Eight LIRR conductors caught pocketing tickets: investigators



Eight more Long Island Rail Road conductors were caught pocketing train tickets after an MTA inspector general probe led to the arrest of one of their colleagues, officials said Thursday.

IG and Suffolk County investigators witnessed the eight conductors neglect to punch customers’ tickets or submit those tickets to the LIRR — but did not catch them attempting to reuse the pocketed passes, according to a report released Thursday.

They were busted after investigators first probed Robert Anderson, 61, of West Islip — and caught him holding onto tickets instead of punching them while on duty. He pleaded guilty July 28 to misdemeanor official misconduct.

The eight other conductors do not face criminal charges.

“While the OIG did not find that the Conductors took these tickets for personal gain as Anderson did,” the report said, “the OIG found that the Conductors violated agency policy designed to protect the agency’s revenue and employees from allegations of fraud.”

The conductors have anywhere from four to 23 years with the railroad, the report said.

Confronted by investigators, the eight workers “could not explain why they handed some tickets into the agency and while throwing out others,” the IG’s office said. “The Conductors denied keeping customer tickets for personal gain.”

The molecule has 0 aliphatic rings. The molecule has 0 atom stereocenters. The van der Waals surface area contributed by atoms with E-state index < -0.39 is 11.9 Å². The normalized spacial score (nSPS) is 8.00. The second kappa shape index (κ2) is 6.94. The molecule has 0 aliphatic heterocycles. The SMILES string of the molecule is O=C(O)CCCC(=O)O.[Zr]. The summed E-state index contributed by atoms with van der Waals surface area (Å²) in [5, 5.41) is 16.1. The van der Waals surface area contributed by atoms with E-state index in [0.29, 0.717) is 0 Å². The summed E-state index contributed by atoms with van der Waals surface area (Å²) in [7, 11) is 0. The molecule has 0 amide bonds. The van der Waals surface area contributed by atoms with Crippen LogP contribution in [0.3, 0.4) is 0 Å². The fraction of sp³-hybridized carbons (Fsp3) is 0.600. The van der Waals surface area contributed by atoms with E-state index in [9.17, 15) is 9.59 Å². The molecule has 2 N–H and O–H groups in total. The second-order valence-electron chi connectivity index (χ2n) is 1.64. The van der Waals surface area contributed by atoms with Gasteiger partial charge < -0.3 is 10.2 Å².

A general view of the interior of a LIRR commuter train as seen at Penn Station in New York, NY on August 6, 2020.
An MTA official said the group have all been issued official warning letters.
Christopher Sadowski

IG Carolyn Pokorny recommended the eight workers be “disciplined as the LIRR deems appropriate.”

An MTA official said the group have all been issued official warning letters in their personnel files, which could lead to further penalties down the line.

“The LIRR expects the highest performance from its train crew members and these conductors have been re-instructed about proper ticket collection procedures,” MTA spokesman Mike Cortez said in a statement. “Their actions do not represent the high levels of adherence to procedures of the vast majority of the LIRR’s hardworking employees.”


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